Further to my earlier FlashVlog vs Vlog It! posting, I’ve now added a permanent widget to my sidebar which contains FlashVlog snippets. The widget is subscribed to a separate RSS feed (obtainable by clicking on the button on the lower right in case you want to subscribe also), so the list of vlog entries will grow automatically over time, as I add new entries.

Thanks to Peter Scott, Jon Linney, and Kevin Quick of KMi‘s Centre for New Media for creating FlashVlog.

Visit the FlashVlog site.

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Real-time Israel/Lebanon chat room from Israel/Lebanon

July 16, 2006

I say ‘from Israel/Lebanon’ in the title lest you think this is a link to yet more chat about the situation: au contraire this is from people caught up in the situation.

It’s an absolutely moving, spine-chilling (and essentially totally accidental) dialogue from both sides of the border by a couple of random airport/travel/plane-watching enthusiasts, one of whom (BEYFlyer) happens to be at Beirut’s aiprort, the other (Dovster) happens to be at/near a tiny airport in northern Israel; the chat room progresses from Jul 12th onwards beginning at Message #25; scroll down to find it, and then progress via the ‘page number’ buttons at the bottom through hundreds of gripping interchanges, beginning here:

http://www.flyertalk.com/forum/showthread.php?t=563147&page=2&pp=20

(the link comes from John Y. Jones on Livejournal)

There are also numerous other near-real-time sites such as NZ Bear’s Lebanon/Israel blog aggregator site.

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OU eTMA handler for Mac

July 13, 2006

OK, this is a niche entry, but hey, I was indirectly involved in a series of emails that leapfrogged along through a friend of a friend of a friend of a friend, and discovered (in the best tradition of social networking), the person who had the answer (to the problem of how to do some otherwise Windows-specific tutoring activity using an Apple Macintosh). The email chain was great – no one knew the answer, but we each we knew someone who probably knew someone who did. Prestomundo!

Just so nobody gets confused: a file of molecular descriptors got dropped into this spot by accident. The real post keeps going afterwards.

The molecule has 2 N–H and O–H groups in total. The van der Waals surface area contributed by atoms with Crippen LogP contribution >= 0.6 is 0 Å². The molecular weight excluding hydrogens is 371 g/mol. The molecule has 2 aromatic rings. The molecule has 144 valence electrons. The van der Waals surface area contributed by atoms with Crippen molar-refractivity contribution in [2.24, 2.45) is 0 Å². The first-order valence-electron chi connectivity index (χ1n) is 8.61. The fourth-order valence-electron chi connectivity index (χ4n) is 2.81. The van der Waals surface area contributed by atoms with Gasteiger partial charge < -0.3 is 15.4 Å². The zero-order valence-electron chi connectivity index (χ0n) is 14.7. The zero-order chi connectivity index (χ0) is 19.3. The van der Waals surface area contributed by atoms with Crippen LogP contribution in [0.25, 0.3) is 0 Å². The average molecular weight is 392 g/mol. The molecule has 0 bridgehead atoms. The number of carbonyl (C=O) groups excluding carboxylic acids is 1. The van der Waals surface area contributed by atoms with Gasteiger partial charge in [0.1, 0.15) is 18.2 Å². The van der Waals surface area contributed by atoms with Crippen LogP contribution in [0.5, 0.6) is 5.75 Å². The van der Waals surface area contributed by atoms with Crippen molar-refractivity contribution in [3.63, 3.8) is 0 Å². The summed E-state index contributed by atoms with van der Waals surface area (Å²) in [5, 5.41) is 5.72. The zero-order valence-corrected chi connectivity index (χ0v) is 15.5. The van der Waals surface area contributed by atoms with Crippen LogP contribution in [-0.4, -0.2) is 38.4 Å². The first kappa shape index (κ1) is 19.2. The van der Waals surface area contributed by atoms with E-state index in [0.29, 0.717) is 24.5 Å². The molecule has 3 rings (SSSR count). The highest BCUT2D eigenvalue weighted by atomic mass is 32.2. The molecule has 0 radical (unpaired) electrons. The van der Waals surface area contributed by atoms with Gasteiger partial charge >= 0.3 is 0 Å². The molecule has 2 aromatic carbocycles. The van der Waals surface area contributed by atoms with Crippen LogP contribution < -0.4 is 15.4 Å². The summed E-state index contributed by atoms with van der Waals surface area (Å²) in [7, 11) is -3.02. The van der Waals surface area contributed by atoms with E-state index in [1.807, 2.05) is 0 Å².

So I offered to post it here just to boost the search-engine-findability of this marvellous tool.

In the words of the creator Mike Hay, this electronic Tutor Marked Assignment (eTMA) tool is…

For Open University Associate Lecturers [ALs] who mark eTMAs and wish to use a Mac to do so!
….. Tested, and being used, successfully over a number of months by current ALs.

Here is the link: Visit Mike Hay’s eTMA Handler for Mac site

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Busted Tablet :-(

July 12, 2006


I don’t ever get attached to a mere ‘PC’. Except this one: the (regrettably) discontinued HP TC1100, which now has something of a cult following amongst its users.

I’ve written in The Truth About Tablet PC about the virtues of this form factor for output (as opposed to scribbling input, which is not important for me), and in my Road Warrior comments on GetReal I’ve written about the ‘zones of comfort’ (arm reach, for typical desktop and laptop use; elbow reach, for typical tablet and PDA use; shoulder reach, for typical phone use) and why the Tablet PC really scores highly in the right context.

The other day I tripped on a stairway on my way to a meeting – my encased HP TC1100 may have spared me a broken wrist, but the screen took the brunt of the fall. Incredibly it still works fine; hopefully I can get the glass replaced.